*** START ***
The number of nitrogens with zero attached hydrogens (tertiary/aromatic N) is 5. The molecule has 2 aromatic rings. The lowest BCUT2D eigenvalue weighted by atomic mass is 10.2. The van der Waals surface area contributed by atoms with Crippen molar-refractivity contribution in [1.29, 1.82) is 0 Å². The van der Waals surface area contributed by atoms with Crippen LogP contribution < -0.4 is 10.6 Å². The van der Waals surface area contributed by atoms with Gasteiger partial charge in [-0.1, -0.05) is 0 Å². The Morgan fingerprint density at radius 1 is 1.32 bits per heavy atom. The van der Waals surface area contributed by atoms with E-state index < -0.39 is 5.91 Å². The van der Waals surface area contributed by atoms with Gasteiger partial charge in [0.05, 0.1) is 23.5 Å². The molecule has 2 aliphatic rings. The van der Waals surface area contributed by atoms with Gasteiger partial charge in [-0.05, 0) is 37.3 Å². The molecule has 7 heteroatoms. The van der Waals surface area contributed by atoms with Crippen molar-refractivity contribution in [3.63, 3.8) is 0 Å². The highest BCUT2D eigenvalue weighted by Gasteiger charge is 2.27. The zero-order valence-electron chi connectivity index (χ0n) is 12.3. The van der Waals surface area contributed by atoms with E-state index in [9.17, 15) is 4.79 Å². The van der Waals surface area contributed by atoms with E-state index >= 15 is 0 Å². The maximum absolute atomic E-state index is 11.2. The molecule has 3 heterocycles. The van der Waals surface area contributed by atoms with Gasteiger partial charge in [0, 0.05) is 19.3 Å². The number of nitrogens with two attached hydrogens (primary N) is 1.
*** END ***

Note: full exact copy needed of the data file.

The number of nitrogens with zero attached hydrogens (tertiary/aromatic N) is 5. The molecule has 2 aromatic rings. The lowest BCUT2D eigenvalue weighted by atomic mass is 10.2. The van der Waals surface area contributed by atoms with Crippen molar-refractivity contribution in [1.29, 1.82) is 0 Å². The van der Waals surface area contributed by atoms with Crippen LogP contribution < -0.4 is 10.6 Å². The van der Waals surface area contributed by atoms with Gasteiger partial charge in [-0.1, -0.05) is 0 Å². The Morgan fingerprint density at radius 1 is 1.32 bits per heavy atom. The van der Waals surface area contributed by atoms with E-state index < -0.39 is 5.91 Å². The van der Waals surface area contributed by atoms with Gasteiger partial charge in [0.05, 0.1) is 23.5 Å². The molecule has 2 aliphatic rings. The van der Waals surface area contributed by atoms with Gasteiger partial charge in [-0.05, 0) is 37.3 Å². The molecule has 7 heteroatoms. The van der Waals surface area contributed by atoms with Crippen molar-refractivity contribution in [3.63, 3.8) is 0 Å². The highest BCUT2D eigenvalue weighted by Gasteiger charge is 2.27. The zero-order valence-electron chi connectivity index (χ0n) is 12.3. The van der Waals surface area contributed by atoms with E-state index in [9.17, 15) is 4.79 Å². The van der Waals surface area contributed by atoms with E-state index >= 15 is 0 Å². The maximum absolute atomic E-state index is 11.2. The molecule has 3 heterocycles. The van der Waals surface area contributed by atoms with Gasteiger partial charge in [0, 0.05) is 19.3 Å². The number of nitrogens with two attached hydrogens (primary N) is 1.